The European Union (EU) and NATO have been especially important to SSR in Europe through the ‘carrot’ of membership. However, they have had less impact on intelligence governance than has bilateral advice and support from Western intelligence agencies seeking more effective partners. Intelligence co-operation since 9/11 has led to the increased harmonization of intelligence technologies and methods, but democratization has been less important than the search for security, as evidenced by the location of secret CIA prisons in Lithuania, Poland and Romania. Similarly, the policy of extraordinary rendition exposed the fragility of intelligence oversight arrangements even in older democracies such as United Kingdom and Germany. So, although it may be possible to say that democracy in general has been ‘consolidated’ in a country, the question of ‘where the state is now’ with respect to intelligence must be answered more tentatively.
When an authoritarian regime falls, how does the economic situation impact upon the legitimacy and capacity of the successor regime? Whether reflecting the wish of national populations or at the behest of foreign donors, the demand was not just for political change but also transition from command to market economies. Such transitions often had a profound impact upon the newly-democratic state’s ‘formal’ and ‘informal’ economies as well as criminal markets. One unintended side effect may be that inappropriate interconnections between the ‘overworld’, ‘underworld’, intelligence agencies and their former employees may become widespread. Accordingly, corruption is a recurring theme in the legacy of authoritarianism. Even in democracies, the secrecy enveloping most intelligence activities provides fertile ground not only for subverting electoral and governing processes but also for rent-seeking behavior.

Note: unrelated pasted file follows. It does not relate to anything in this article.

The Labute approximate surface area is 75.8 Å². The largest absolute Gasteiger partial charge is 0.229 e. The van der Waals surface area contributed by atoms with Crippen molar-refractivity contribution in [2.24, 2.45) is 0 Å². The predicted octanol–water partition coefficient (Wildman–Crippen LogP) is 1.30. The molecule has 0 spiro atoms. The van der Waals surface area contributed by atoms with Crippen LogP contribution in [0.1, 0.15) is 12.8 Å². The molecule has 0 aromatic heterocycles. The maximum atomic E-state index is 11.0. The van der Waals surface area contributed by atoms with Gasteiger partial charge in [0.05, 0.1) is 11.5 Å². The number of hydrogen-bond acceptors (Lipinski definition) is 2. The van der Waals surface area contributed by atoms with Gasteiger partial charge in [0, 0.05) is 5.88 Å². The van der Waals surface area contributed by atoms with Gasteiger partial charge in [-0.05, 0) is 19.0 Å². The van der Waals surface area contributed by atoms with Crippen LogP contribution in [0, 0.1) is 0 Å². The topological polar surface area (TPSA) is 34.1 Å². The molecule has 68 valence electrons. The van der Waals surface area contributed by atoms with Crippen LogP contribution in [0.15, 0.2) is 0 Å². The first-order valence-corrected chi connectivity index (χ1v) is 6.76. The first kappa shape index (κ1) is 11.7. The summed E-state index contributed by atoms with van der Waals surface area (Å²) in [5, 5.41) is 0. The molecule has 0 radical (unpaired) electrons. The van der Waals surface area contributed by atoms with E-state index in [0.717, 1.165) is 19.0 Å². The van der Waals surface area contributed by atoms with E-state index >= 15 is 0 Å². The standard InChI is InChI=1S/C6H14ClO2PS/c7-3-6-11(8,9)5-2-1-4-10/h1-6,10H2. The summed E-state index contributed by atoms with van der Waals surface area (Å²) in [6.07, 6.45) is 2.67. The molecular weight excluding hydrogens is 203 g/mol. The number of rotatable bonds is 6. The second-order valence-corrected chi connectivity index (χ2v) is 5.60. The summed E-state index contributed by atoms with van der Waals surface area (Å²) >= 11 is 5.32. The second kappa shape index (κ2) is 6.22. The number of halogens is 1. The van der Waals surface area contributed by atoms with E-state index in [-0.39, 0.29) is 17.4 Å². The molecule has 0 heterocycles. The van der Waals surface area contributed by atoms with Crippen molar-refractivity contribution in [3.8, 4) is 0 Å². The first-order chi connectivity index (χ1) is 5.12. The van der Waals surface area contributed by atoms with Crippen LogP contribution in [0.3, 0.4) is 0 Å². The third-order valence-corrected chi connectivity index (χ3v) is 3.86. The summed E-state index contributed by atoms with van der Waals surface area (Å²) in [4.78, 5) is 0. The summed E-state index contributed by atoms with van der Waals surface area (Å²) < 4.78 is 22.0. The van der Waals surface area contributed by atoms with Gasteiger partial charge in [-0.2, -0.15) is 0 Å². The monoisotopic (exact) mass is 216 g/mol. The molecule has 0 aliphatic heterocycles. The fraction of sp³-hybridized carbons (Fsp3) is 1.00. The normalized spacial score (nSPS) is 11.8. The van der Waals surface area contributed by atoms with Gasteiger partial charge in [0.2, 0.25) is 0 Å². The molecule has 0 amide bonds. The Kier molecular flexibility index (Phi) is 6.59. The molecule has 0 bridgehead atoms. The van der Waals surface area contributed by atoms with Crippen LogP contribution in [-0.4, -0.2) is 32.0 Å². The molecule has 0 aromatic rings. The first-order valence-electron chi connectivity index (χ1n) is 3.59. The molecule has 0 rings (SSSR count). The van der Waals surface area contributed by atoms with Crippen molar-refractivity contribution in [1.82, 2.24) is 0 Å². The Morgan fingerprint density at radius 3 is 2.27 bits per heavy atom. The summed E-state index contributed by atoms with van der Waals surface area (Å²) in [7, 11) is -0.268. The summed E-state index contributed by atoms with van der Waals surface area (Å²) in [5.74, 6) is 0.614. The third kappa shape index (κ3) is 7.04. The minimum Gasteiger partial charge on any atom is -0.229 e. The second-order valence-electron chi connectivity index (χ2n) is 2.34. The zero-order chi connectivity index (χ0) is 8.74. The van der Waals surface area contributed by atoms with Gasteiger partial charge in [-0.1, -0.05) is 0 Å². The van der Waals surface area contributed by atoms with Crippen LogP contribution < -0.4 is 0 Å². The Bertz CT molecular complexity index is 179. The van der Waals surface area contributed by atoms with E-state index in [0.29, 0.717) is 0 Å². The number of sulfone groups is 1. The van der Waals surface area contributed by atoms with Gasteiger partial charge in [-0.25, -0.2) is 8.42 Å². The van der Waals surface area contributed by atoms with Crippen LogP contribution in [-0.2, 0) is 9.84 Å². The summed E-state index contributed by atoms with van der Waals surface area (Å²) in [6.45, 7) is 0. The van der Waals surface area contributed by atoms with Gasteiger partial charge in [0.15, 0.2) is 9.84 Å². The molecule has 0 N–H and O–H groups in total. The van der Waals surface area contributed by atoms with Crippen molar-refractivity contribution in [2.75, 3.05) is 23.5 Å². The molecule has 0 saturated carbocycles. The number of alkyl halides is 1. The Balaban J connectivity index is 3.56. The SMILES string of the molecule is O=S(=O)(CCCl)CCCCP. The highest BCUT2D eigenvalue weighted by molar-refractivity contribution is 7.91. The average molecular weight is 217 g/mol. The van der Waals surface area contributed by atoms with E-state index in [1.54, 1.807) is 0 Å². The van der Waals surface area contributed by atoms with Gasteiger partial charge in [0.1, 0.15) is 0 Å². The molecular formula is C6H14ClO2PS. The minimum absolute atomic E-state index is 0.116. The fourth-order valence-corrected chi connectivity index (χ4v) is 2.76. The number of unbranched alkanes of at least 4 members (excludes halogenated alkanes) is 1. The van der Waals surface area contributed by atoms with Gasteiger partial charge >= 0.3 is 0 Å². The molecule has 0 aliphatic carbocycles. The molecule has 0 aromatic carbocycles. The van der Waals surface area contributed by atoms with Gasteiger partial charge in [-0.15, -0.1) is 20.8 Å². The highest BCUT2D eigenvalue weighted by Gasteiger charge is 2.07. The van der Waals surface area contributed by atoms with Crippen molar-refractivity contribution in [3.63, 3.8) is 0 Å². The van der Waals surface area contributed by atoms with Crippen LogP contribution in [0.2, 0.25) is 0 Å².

Intelligence beyond the State
Unsurprisingly, literature on the democratization of the former Soviet space primarily concentrates on state structures. Yet the very existence of states may be contested. The former Yugoslav republics of Bosnia and Kosovo have both recently established national intelligence agencies but they operate in a context of low state capacity, significant border disputes, and, especially in the latter, an alphabet soup of international and informal intelligence organizations that impinge upon sovereignty. Where states’ ‘reach’ is inadequate to provide security, other sometimes ‘uncivil’ community groups can emerge to fill the security gap. Militias, paramilitary units and even criminal groups may enjoy some popular legitimacy, at least in certain areas, despite violating human rights and weakening the rule of law. In Serbia and Kosovo, for example, political parties have had their own private intelligence organizations for personal protection, countering other parties and, reportedly, corrupt business practices.
But it is not just in new and emerging democracies that intelligence ‘beyond the state’ must be examined. Even if unregulated ‘community’ intelligence groups are insignificant, there has nevertheless been a rapid growth in corporate intelligence. Business or ‘competitive’ intelligence has been a long-standing activity but is now supplemented by the private sector taking up the ‘security’ slack left by diminishing state intelligence budgets in the 1990s. The private sector is the main developer, manufacturer and supplier of the information processing software and hardware on which intelligence work depends and there is much movement of personnel between the state and corporate intelligence sectors. Continuing pressure on state budgets encourages further outsourcing of intelligence processes and, to the extent that the corporate sector is poorly-regulated, may provide the temptation for state agencies to ‘sub-contract’ unauthorized if not actually illegal operations.